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BornToCode

Flex and Bison

8 posts in this topic

I am been looking for this for a while. So i am wondering does anyone ever was able to build flex and bison under Visual Studio. Everything that i am finding are saying i need to use GCC. From what i have seen so far GCC does not work well under windows. I keep getting all these segfaults when i use it.
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GCC (MinGW) works just fine under Windows. Haven't tried flex and bison though. If you were a bit more specific in your error description, it might be easier to help you.
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I just use [url=http://www.cygwin.com/]cygwin's[/url] flex and bison rather than compiling from scratch.
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Sorry about that i should be a little more clear. The problem is that i have Bison/Flex .exe i compile my grammar and it gives me back the .h and .cpp files. Now what i want to do is be able to add those files into my C++ project and build it in Visual studio. But from the source code that Bison/Flex is generating, i cannot build it in Visual studio since it has a bunch of dependecies that MSVC doesn't have. Using Mingw gcc it works fine. But when i build my engine with GCC on windows i am getting all sorts of crash. So i am trying to find a way to get the source generated by bison/flex to compile under MSVC. Has anyone every done that. @rnlf The latest version of Mingw 4.6.1 i believe has a bunch of bugs. My code compiles fine but whenever i execute it it just crash. I am running Windows 7

Thanks Edited by BornToCode
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You know what guys i managed to fix it. It was stupid of me, i find out i can replace unistd.h with io.h

Thanks
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If your code runs without runtime errors with one compiler but doesn't with another compiler, chances are the problem is your code and not the compiler. You may be relying on implementation defined behavior, or worse undefined behavior. Rather than writing off gcc as buggy, it would probably be a good idea to figure out the sources of the segmentation faults.
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Well the latest version of GCC under windows is buggy. You can look for that online and you will find a ton of links that talks about it. The problem with flex and bison had nothing to do with GCC. What i meant when i say that is that when i build my engine with GCC instead of Visual Studio and run it. It segfault as soon as the application starts. But using gcc 4.5.3 instead of the 4.6 works fine. So you trying to tell me there is nothing wrong with GCC. I think you need to look it first before you start telling me to figure things out.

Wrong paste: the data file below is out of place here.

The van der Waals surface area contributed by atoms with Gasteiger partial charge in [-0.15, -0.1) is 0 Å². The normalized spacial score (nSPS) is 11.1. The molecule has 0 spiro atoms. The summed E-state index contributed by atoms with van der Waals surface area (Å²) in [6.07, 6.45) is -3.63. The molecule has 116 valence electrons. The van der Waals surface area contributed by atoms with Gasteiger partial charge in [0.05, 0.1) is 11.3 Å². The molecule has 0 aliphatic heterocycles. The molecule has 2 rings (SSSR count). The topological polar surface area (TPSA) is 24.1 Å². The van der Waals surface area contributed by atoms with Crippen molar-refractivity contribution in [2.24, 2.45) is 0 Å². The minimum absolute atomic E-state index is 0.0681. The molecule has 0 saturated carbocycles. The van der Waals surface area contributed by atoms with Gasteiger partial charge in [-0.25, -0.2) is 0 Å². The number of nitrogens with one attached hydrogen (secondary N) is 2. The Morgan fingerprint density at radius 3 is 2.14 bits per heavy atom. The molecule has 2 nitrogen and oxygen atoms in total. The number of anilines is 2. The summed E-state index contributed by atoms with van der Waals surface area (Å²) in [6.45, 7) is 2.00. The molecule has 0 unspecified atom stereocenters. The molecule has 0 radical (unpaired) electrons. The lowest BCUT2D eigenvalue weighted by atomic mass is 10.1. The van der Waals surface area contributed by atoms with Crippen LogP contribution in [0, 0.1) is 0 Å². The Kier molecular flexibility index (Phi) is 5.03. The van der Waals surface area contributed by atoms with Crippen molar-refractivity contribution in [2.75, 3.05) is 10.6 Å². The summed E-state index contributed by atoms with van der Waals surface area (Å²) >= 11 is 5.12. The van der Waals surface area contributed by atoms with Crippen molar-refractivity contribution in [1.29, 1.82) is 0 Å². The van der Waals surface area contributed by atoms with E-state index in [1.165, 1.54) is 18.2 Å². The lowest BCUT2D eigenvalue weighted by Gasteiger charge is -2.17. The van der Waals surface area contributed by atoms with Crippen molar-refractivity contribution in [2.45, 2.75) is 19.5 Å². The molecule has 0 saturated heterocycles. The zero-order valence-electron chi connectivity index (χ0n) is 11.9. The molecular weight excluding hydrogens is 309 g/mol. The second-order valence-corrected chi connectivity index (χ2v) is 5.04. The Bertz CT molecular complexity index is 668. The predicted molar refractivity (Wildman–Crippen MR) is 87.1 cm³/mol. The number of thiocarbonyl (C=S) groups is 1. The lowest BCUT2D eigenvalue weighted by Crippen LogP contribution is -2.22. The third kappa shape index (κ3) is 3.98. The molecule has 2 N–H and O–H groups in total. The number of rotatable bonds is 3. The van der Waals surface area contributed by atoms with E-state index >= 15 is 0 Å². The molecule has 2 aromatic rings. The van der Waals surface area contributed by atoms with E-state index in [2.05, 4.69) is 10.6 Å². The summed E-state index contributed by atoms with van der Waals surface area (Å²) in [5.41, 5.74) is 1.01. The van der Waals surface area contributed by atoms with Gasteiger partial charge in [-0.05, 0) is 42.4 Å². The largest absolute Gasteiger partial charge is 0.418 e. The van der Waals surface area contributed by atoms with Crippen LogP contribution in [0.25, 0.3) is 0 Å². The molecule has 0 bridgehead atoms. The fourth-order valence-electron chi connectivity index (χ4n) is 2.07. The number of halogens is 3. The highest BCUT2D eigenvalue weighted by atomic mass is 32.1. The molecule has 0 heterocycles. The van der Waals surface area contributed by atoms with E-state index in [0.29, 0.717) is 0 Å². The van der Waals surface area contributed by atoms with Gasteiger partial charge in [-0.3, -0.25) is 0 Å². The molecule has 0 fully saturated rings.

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A quick web search for gcc 4.6 doesn't turn up any hits for anything that indicates that it's completely broken, even when checking projects notorious for uncovering compiler errors like LLVM. And code that works fine on one compiler and doesn't work with another, even for different versions of the same compiler, is generally an indication that your code is doing something non-kosher. So yes, I would suggest you investigate the source of the segfault and double check to see if it really is the compiler or something you are doing wrong. Seriously, if you're programming in C++ you should be welcoming any potential warning signs that there's something wrong in your code rather than ignoring them.
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The original poster’s troubles are warranted. Flex/Bison don’t emit code out-of-the-box that can compile on any compiler I have tried.
I have made a utility program that is called by a batch file to go over the generated files and replace certain things.

Some of them are related to includes, some of them are specifically to fix errors that happen in one compiler and not another. For example, “stack<T>> has to be replaced with “stack<T> >” to compile on GCC.

There are also many different versions of Flex/Bison and in my experience they also generate very different code. As a result I refuse to upgrade mine since all upgrades result in a plethora of issues to fix in order to get it running. As such this may no longer be the case, but my version is recent and no longer uses unistd.h. So what I said about it not being able to just compile out-of-the-box may vary depending on your version, but neither of the 2 versions I have used were able to do so, and historically Flex’s/Bison’s emitted code itself is the problem.


L. Spiro
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